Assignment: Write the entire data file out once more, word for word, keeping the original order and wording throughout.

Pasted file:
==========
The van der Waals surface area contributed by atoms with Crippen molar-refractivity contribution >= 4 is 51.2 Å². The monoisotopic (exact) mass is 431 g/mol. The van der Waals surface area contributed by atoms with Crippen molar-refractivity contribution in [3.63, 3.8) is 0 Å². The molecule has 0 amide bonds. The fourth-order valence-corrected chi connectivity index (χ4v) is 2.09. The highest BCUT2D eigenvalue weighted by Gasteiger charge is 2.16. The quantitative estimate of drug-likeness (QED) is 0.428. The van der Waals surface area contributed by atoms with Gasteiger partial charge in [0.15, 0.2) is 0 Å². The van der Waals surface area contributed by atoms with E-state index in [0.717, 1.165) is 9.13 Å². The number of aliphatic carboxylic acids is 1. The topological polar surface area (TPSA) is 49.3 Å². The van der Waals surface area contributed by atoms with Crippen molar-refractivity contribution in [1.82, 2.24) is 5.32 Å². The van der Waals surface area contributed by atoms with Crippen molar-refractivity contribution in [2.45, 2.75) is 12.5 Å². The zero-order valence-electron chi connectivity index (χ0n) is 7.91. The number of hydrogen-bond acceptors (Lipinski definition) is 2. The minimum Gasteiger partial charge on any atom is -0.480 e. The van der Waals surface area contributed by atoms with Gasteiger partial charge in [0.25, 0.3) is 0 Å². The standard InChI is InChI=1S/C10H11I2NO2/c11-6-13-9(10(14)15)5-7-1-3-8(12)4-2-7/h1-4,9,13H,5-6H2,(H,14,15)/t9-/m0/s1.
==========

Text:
The van der Waals surface area contributed by atoms with Crippen molar-refractivity contribution >= 4 is 51.2 Å². The monoisotopic (exact) mass is 431 g/mol. The van der Waals surface area contributed by atoms with Crippen molar-refractivity contribution in [3.63, 3.8) is 0 Å². The molecule has 0 amide bonds. The fourth-order valence-corrected chi connectivity index (χ4v) is 2.09. The highest BCUT2D eigenvalue weighted by Gasteiger charge is 2.16. The quantitative estimate of drug-likeness (QED) is 0.428. The van der Waals surface area contributed by atoms with Gasteiger partial charge in [0.15, 0.2) is 0 Å². The van der Waals surface area contributed by atoms with E-state index in [0.717, 1.165) is 9.13 Å². The number of aliphatic carboxylic acids is 1. The topological polar surface area (TPSA) is 49.3 Å². The van der Waals surface area contributed by atoms with Crippen molar-refractivity contribution in [1.82, 2.24) is 5.32 Å². The van der Waals surface area contributed by atoms with Crippen molar-refractivity contribution in [2.45, 2.75) is 12.5 Å². The zero-order valence-electron chi connectivity index (χ0n) is 7.91. The number of hydrogen-bond acceptors (Lipinski definition) is 2. The minimum Gasteiger partial charge on any atom is -0.480 e. The van der Waals surface area contributed by atoms with Gasteiger partial charge in [0.25, 0.3) is 0 Å². The standard InChI is InChI=1S/C10H11I2NO2/c11-6-13-9(10(14)15)5-7-1-3-8(12)4-2-7/h1-4,9,13H,5-6H2,(H,14,15)/t9-/m0/s1.